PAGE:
Feds Challenge Stem-Cell Treatment
WASHINGTON (CN) – The Department of Justice says a stem-cell treatment to rebuild hips, knees and other joints has been misbranded by its manufacturer, Regenerative Sciences, and violates standards of the federal Food, Drug, and Cosmetic Act.
Colorado-based Regenerative Sciences calls the cultured stem cells used in the company’s Regenexx procedure a “cultured cell product,” while the FDA claims the cell product should be considered a drug. The Regenexx procedure involves taking cells from a patient’s bone marrow, processing the cells with the patient’s blood, then reinjecting the “product” into the patient.
The cultured cells should be classified as a drug, the government says, as they end up in a syringe to be injected back into the patient.
“Defendant’s cultured cell product is a ‘drug’ within the meaning of the FDCA, because Defendant’s labeling and promotional literature, including information contained on Regenerative Sciences’ website, establish that their cultured cell product is intended to be used in the cure, mitigation, and treatment of diseases in man and to affect the structure and function of the body,” says the government in its complaint.
Dr. Christopher Centeno, Regenerative Sciences’ acting CEO and defendant in the case, disputes the FDA’s claims that the product is a drug.
“This is about patients. We don’t dislike [the FDA] and respect its authority over drug production. However, we also believe a physician has the right to use stem cells or other body parts to help heal the patient, especially when it’s a better alternative to more invasive procedures,” says Dr. Centeno.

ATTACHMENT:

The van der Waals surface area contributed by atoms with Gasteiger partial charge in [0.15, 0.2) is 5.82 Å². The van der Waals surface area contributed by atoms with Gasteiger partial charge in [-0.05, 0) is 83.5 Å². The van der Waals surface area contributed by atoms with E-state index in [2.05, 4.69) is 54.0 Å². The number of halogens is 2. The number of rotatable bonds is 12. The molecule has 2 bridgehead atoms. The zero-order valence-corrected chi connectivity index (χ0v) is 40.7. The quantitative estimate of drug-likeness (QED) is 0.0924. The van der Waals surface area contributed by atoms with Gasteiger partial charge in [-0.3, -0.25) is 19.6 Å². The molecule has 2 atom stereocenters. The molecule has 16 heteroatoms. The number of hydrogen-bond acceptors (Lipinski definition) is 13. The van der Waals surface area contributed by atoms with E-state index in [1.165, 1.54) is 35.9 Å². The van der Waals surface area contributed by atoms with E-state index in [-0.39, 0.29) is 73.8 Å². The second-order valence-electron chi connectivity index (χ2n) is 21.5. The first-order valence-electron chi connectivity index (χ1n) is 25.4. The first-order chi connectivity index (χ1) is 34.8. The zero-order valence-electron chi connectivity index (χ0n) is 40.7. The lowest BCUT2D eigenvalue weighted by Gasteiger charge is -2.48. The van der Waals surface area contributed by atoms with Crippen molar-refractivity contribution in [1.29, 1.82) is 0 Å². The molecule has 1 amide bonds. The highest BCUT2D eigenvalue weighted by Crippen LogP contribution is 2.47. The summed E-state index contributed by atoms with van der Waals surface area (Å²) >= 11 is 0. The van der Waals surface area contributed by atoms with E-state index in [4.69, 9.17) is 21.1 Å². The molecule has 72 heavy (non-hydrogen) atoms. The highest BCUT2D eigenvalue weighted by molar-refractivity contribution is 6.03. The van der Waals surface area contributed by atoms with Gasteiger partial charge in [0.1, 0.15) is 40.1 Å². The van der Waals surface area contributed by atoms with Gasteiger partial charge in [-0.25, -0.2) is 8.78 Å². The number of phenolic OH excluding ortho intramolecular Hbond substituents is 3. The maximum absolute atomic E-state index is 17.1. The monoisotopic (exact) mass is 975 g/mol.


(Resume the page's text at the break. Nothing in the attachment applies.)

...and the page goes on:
He says making a patient’s own stem cells a drug “won’t add measurable safety, but it will hugely increase cost and delay helping patients find better options for their medical problems.”
According to the FDA, if the cultured cell product is a drug, then Regenerative Sciences is not following the guidelines of “current good manufacturing practice.” The agency says its nearly two-month investigation of the company’s Colorado facilities “showed that the methods used in, and the facilities and controls used for, the manufacture, processing, packing, or holding of the cultured cell product do not conform to and are not operated or administered in conformity with current good manufacturing practice.”
Among the violations, the FDA says, Regenerative Sciences failed “to perform appropriate laboratory testing of each batch of drug product required to be free of objectionable microorganisms.”
The government says the company promised to correct some violations, “but they refused to correct many others because they do not believe that Regenerative Sciences is a drug manufacturer.”
“Regenerative Sciences has had an exemplary safety record, showing that our procedure is far safer than the knee replacements it has helped patients avoid,” Centeno says.
The company has sued the FDA four times in two years, trying to get a decision that the cultured cell product is “the practice of medicine” and not a drug, he explained in an interview with Courthouse News.